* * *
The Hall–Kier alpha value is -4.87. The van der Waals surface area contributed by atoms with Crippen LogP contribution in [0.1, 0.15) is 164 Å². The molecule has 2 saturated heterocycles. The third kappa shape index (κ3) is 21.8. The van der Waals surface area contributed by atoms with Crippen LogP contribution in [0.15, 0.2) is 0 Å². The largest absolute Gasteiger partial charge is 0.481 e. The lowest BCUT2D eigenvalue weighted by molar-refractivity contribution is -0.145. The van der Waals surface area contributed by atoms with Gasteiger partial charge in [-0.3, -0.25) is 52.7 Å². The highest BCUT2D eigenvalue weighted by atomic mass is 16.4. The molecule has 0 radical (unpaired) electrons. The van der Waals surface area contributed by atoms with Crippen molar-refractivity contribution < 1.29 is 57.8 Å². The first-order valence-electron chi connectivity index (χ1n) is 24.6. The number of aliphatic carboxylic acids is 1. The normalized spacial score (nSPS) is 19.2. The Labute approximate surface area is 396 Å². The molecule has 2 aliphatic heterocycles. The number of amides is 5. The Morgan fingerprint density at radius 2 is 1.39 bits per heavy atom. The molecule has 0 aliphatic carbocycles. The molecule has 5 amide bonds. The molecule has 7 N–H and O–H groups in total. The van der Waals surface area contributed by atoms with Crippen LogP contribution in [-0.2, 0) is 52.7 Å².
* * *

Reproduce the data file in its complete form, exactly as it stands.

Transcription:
The Hall–Kier alpha value is -4.87. The van der Waals surface area contributed by atoms with Crippen LogP contribution in [0.1, 0.15) is 164 Å². The molecule has 2 saturated heterocycles. The third kappa shape index (κ3) is 21.8. The van der Waals surface area contributed by atoms with Crippen LogP contribution in [0.15, 0.2) is 0 Å². The largest absolute Gasteiger partial charge is 0.481 e. The lowest BCUT2D eigenvalue weighted by molar-refractivity contribution is -0.145. The van der Waals surface area contributed by atoms with Gasteiger partial charge in [-0.3, -0.25) is 52.7 Å². The highest BCUT2D eigenvalue weighted by atomic mass is 16.4. The molecule has 0 radical (unpaired) electrons. The van der Waals surface area contributed by atoms with Crippen molar-refractivity contribution < 1.29 is 57.8 Å². The first-order valence-electron chi connectivity index (χ1n) is 24.6. The number of aliphatic carboxylic acids is 1. The normalized spacial score (nSPS) is 19.2. The Labute approximate surface area is 396 Å². The molecule has 2 aliphatic heterocycles. The number of amides is 5. The Morgan fingerprint density at radius 2 is 1.39 bits per heavy atom. The molecule has 0 aliphatic carbocycles. The molecule has 5 amide bonds. The molecule has 7 N–H and O–H groups in total. The van der Waals surface area contributed by atoms with Crippen LogP contribution in [-0.2, 0) is 52.7 Å².